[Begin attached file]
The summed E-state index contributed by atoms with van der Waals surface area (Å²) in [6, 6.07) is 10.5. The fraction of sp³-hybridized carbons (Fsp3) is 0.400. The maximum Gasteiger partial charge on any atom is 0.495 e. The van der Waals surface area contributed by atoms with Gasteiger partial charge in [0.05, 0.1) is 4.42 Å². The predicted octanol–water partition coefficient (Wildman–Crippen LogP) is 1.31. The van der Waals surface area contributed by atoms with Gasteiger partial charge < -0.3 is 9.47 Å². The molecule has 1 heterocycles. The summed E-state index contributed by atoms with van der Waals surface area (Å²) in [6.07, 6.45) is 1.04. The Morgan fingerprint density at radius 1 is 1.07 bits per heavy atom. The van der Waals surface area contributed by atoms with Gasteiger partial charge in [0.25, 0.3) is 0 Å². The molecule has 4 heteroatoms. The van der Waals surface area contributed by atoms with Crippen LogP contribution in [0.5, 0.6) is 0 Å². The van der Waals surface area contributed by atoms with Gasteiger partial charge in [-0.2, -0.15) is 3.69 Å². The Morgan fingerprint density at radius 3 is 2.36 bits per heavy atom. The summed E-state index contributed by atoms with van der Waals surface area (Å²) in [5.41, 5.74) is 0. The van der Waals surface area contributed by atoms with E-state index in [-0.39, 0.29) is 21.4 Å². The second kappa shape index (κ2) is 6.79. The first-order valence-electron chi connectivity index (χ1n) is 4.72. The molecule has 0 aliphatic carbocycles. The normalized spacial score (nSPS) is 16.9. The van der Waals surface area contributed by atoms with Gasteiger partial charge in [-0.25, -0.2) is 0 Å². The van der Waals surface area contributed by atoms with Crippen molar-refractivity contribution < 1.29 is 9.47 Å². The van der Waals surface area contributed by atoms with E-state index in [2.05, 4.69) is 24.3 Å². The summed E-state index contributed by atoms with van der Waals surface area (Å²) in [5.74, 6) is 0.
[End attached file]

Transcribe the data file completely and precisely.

The summed E-state index contributed by atoms with van der Waals surface area (Å²) in [6, 6.07) is 10.5. The fraction of sp³-hybridized carbons (Fsp3) is 0.400. The maximum Gasteiger partial charge on any atom is 0.495 e. The van der Waals surface area contributed by atoms with Gasteiger partial charge in [0.05, 0.1) is 4.42 Å². The predicted octanol–water partition coefficient (Wildman–Crippen LogP) is 1.31. The van der Waals surface area contributed by atoms with Gasteiger partial charge < -0.3 is 9.47 Å². The molecule has 1 heterocycles. The summed E-state index contributed by atoms with van der Waals surface area (Å²) in [6.07, 6.45) is 1.04. The Morgan fingerprint density at radius 1 is 1.07 bits per heavy atom. The van der Waals surface area contributed by atoms with Gasteiger partial charge in [0.25, 0.3) is 0 Å². The molecule has 4 heteroatoms. The van der Waals surface area contributed by atoms with Crippen LogP contribution in [0.5, 0.6) is 0 Å². The van der Waals surface area contributed by atoms with Gasteiger partial charge in [-0.2, -0.15) is 3.69 Å². The Morgan fingerprint density at radius 3 is 2.36 bits per heavy atom. The summed E-state index contributed by atoms with van der Waals surface area (Å²) in [5.41, 5.74) is 0. The van der Waals surface area contributed by atoms with E-state index in [-0.39, 0.29) is 21.4 Å². The second kappa shape index (κ2) is 6.79. The first-order valence-electron chi connectivity index (χ1n) is 4.72. The molecule has 0 aliphatic carbocycles. The normalized spacial score (nSPS) is 16.9. The van der Waals surface area contributed by atoms with Gasteiger partial charge in [-0.25, -0.2) is 0 Å². The van der Waals surface area contributed by atoms with Crippen molar-refractivity contribution < 1.29 is 9.47 Å². The van der Waals surface area contributed by atoms with E-state index in [2.05, 4.69) is 24.3 Å². The summed E-state index contributed by atoms with van der Waals surface area (Å²) in [5.74, 6) is 0.